Whenever you sell a piece of your property, the IRS wants its share of your profit. The agency requires taxpayers to report all income, including the money you make from selling your property. However, if you are not a business selling inventory, it’s likely that you are subject to the capital gain rules, which can actually save you some money on taxes.
When selling property, the first thing you need to determine is whether it’s a capital asset. Generally, everything you own for personal use is considered a capital asset. This includes the stocks you invest in, your car, home furnishings and many other items. Your home is also a capital asset; however, the IRS provides a special exclusion for a large portion of the gain you recognize in a sale. As long as you satisfy certain requirements, you can exclude up to $250,000 of the profit, or $500,000 if you own the property jointly with a spouse.
Not Capital Asset
The IRS specifically excludes certain types of property from being a capital asset, and when you earn a profit from selling this type of property, the gain is subject to different tax rules and rates, and in some cases, may be taxable in the same way as your employment salary. This type of property includes the items you purchase and hold mainly for sale to customers in a business, debts owed to you as a result of a business transaction, any equipment you use in the business and any commercial real property.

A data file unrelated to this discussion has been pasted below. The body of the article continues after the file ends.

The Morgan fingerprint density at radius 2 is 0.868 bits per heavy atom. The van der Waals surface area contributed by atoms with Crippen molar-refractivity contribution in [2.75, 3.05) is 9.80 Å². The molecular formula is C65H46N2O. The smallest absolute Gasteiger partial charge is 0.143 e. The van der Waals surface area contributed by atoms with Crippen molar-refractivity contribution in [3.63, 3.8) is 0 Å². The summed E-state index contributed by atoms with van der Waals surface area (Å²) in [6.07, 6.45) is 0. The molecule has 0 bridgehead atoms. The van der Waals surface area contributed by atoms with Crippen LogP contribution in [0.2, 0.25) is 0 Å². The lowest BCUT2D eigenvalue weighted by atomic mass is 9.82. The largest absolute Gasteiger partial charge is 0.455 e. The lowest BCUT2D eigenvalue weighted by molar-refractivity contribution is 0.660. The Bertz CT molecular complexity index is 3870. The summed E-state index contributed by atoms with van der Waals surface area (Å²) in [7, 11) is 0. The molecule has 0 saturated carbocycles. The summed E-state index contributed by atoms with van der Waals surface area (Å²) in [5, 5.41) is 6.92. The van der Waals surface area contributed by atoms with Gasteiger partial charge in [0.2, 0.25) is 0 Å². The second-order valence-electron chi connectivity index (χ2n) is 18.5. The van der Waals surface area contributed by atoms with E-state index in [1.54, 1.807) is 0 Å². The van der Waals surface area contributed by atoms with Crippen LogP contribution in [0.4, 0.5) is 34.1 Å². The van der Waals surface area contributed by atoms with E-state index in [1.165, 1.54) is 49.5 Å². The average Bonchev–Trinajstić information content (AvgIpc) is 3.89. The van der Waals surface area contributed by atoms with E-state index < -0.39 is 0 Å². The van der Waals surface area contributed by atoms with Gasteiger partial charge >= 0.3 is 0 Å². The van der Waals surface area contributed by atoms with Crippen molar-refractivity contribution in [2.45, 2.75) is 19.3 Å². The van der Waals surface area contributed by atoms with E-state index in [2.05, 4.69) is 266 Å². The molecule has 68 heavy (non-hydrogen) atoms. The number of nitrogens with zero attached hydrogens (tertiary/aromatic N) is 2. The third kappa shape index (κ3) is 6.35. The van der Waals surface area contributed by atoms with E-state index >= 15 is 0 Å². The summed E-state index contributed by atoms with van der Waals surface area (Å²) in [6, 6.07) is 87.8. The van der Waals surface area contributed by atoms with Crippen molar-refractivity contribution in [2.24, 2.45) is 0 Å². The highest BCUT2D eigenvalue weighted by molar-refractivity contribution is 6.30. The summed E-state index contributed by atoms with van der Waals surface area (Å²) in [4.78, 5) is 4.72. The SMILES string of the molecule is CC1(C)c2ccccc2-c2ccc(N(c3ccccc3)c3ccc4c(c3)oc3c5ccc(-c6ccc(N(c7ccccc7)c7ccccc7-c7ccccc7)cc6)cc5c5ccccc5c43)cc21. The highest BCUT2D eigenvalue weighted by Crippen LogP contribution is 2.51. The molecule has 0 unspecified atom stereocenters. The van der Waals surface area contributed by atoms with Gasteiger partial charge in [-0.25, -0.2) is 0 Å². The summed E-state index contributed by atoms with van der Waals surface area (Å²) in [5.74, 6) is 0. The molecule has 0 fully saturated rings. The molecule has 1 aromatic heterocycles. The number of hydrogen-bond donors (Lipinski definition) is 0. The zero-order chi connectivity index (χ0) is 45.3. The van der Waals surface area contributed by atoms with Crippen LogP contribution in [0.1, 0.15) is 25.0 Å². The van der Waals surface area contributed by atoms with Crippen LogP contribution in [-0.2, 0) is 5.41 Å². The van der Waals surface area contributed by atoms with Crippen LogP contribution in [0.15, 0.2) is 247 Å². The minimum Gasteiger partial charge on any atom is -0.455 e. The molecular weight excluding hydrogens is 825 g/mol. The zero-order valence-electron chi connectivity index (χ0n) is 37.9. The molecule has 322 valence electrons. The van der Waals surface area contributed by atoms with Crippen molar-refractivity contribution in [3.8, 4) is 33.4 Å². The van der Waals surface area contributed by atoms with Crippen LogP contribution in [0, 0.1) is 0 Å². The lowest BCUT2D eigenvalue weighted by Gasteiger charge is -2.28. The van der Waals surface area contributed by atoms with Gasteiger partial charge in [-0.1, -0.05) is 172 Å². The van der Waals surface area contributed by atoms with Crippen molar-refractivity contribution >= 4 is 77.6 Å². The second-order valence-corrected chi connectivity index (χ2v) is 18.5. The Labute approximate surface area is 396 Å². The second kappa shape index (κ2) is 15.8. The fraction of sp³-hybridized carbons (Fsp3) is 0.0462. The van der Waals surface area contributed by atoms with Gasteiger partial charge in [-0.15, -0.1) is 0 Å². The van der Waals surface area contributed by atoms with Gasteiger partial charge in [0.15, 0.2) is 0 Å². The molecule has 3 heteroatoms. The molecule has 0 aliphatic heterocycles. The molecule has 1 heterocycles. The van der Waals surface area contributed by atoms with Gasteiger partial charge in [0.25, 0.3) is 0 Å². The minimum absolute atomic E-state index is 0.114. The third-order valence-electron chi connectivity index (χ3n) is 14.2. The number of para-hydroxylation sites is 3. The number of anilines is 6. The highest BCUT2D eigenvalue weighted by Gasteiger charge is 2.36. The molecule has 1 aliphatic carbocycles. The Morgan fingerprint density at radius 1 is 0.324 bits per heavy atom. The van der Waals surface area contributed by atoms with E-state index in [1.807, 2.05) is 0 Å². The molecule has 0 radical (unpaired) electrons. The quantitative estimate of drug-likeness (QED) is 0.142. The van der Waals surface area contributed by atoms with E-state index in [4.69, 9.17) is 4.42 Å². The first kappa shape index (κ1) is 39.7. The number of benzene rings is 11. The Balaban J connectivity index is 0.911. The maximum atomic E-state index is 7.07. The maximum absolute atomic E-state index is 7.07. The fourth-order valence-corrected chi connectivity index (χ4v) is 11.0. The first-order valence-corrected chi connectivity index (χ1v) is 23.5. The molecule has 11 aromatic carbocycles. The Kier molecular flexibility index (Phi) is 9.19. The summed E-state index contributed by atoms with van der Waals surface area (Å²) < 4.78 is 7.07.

The IRS doesn’t expect you to pay tax on the gross amount you receive from selling your property, only the taxable gain. You determine your taxable gain by first computing the tax basis of the property, which also represents your total cost or investment in it. To illustrate, if you purchase a stock for $5 per share and later sell it for $12, then your taxable gain is the sale price minus the basis, which is $7. As you can see, you get to keep the original price you pay for the stock without paying tax. Although just one example, the method for computing taxable gain is the same for all capital assets.
In the unfortunate event the sale of your capital asset results in a loss, meaning that you sell the stock for $3 rather than $12, there are ways you can deduct it to offset other taxes. First, you can always use a loss from the sale of a capital asset to eliminate tax on the gain from the sale of other capital assets. Furthermore, if you don’t have any other capital gains during the year of your loss, you can deduct up to $3,000 from your regular taxable income and carry the remaining loss forward. As you carry the loss forward to future tax years, you must always apply as much as you can to offset capital gains before the IRS will allow you the $3,000 deduction again.